ASMR is all the rage around the World

ASMR is all the rage around the World

Emilee Wagner, Editor

Soft whispering, light tapping sounds, and crunching food. All of these are triggers of ASMR. ASMR stands for Autonomous Sensory Meridian Response and is becoming very popular all over the world. There are two types of ASMR sensations: the physical sensations, such as tingling and chills throughout the body, and the psychological sensations, such as euphoria, calmness, and relaxation. It is the exact opposite of the feeling people get when nails scrape against chalkboards.

There are several different types of ASMR triggers, a certain thing that makes you feel different sensations such as tingling and chills. ASMR triggers can be classified into two different categories: externally and internally initiated. Externally initiated ASMR triggers can be felt in person, such as hair touching, or it could be transferred ASMR, which consist of ASMR videos and podcasts. Internally initiated ASMR triggers are either self-initiated or unplanned and are things such as meditation.

Ink in motion, series of popular youtube videos, put in water and captured in slow motion. These videos are extremely popular and gain tens of thousands of views.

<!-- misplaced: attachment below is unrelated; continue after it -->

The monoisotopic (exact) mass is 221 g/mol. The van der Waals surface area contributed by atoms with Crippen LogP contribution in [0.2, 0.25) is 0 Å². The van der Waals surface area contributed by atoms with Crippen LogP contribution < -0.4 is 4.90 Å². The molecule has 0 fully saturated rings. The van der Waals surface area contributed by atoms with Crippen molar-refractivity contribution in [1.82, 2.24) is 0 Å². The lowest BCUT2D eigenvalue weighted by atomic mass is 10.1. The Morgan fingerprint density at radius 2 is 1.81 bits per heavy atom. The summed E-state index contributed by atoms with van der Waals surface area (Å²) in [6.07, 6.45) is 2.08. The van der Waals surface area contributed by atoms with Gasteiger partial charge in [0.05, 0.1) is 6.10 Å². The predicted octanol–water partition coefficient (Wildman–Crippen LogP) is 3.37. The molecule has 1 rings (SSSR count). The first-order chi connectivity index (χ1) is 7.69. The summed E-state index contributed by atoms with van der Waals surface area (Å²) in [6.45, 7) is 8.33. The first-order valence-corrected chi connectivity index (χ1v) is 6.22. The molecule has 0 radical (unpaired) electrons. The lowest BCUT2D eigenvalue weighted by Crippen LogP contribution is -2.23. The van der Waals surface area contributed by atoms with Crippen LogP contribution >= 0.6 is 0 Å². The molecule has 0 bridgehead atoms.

“Ink in motion is so satisfying it could put me to sleep.,” sophomore Lesedi Bgoni said. Bgoni also watches many other types of ASMR videos on Youtube. She watches things like clay ASMR, watercolor, art/drawing, cake glazing, Tiny Kitchen, and more.

Many students around FHS watch ASMR videos and get that tingly feeling. The term ASMR was first coined back in 2010 but the feeling has existed for a very long time. The ASMR community has been gaining a mass following in recent years, with some ASMR Youtuber’s reaching over a million, and in some cases over five or six million, subscribers. Bob Ross and his paintings, for example, can be considered ASMR because of his soft-spoken voice and the brush on the canvas. According to NBC News, Ross is sometimes called the “godfather of ASMR.”

There are many good things about ASMR as well besides the feeling. It has been shown that ASMR can help insomnia, depression, anxiety, and panic disorders. There isn’t a whole lot of research on ASMR but there are a lot of ongoing studies into finding out more about the feelings and benefits of ASMR.

Abdullah Ahdhamen, who is also a sophomore, says he enjoys “calligraphy/writing” videos. “My handwriting is bad in two languages,” Ahdhamen said about why he watches handwriting videos. He is fluent in Arabic and English.

There are so many different aspects of ASMR and the community is growing every day. So go ahead, put on some headphones, sit back and relax as you listen to the sounds of whispering, gentle tapping and more.

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